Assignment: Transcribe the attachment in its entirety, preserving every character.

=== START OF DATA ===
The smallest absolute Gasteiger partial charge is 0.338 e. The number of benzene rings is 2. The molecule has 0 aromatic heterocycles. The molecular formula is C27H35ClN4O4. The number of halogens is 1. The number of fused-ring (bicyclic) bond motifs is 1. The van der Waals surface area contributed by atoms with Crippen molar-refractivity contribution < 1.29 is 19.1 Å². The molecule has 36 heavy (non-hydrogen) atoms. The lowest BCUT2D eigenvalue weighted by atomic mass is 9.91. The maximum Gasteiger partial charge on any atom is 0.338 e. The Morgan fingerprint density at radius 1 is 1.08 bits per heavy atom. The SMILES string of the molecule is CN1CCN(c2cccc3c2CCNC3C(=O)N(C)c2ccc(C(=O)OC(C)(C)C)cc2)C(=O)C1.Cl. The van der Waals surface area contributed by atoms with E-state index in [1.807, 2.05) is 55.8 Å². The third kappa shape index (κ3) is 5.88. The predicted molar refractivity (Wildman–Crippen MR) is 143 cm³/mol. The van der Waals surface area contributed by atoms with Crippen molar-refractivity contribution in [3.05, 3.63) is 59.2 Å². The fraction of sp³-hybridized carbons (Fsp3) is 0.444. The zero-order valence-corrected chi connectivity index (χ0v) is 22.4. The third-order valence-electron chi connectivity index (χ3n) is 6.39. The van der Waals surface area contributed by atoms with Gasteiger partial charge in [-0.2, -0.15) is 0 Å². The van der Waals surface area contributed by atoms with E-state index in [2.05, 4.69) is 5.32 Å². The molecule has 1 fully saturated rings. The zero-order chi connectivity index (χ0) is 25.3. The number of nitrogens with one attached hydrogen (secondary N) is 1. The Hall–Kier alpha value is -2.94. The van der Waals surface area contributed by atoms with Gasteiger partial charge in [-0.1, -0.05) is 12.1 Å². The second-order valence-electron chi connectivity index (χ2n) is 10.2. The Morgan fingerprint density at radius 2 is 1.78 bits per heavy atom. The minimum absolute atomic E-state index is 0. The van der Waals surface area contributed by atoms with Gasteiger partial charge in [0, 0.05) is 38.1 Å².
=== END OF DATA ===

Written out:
The smallest absolute Gasteiger partial charge is 0.338 e. The number of benzene rings is 2. The molecule has 0 aromatic heterocycles. The molecular formula is C27H35ClN4O4. The number of halogens is 1. The number of fused-ring (bicyclic) bond motifs is 1. The van der Waals surface area contributed by atoms with Crippen molar-refractivity contribution < 1.29 is 19.1 Å². The molecule has 36 heavy (non-hydrogen) atoms. The lowest BCUT2D eigenvalue weighted by atomic mass is 9.91. The maximum Gasteiger partial charge on any atom is 0.338 e. The Morgan fingerprint density at radius 1 is 1.08 bits per heavy atom. The SMILES string of the molecule is CN1CCN(c2cccc3c2CCNC3C(=O)N(C)c2ccc(C(=O)OC(C)(C)C)cc2)C(=O)C1.Cl. The van der Waals surface area contributed by atoms with E-state index in [1.807, 2.05) is 55.8 Å². The third kappa shape index (κ3) is 5.88. The predicted molar refractivity (Wildman–Crippen MR) is 143 cm³/mol. The van der Waals surface area contributed by atoms with Crippen molar-refractivity contribution in [3.05, 3.63) is 59.2 Å². The fraction of sp³-hybridized carbons (Fsp3) is 0.444. The zero-order valence-corrected chi connectivity index (χ0v) is 22.4. The third-order valence-electron chi connectivity index (χ3n) is 6.39. The van der Waals surface area contributed by atoms with Gasteiger partial charge in [-0.2, -0.15) is 0 Å². The van der Waals surface area contributed by atoms with E-state index in [2.05, 4.69) is 5.32 Å². The molecule has 1 fully saturated rings. The zero-order chi connectivity index (χ0) is 25.3. The number of nitrogens with one attached hydrogen (secondary N) is 1. The Hall–Kier alpha value is -2.94. The van der Waals surface area contributed by atoms with Gasteiger partial charge in [-0.1, -0.05) is 12.1 Å². The second-order valence-electron chi connectivity index (χ2n) is 10.2. The Morgan fingerprint density at radius 2 is 1.78 bits per heavy atom. The minimum absolute atomic E-state index is 0. The van der Waals surface area contributed by atoms with Gasteiger partial charge in [0, 0.05) is 38.1 Å².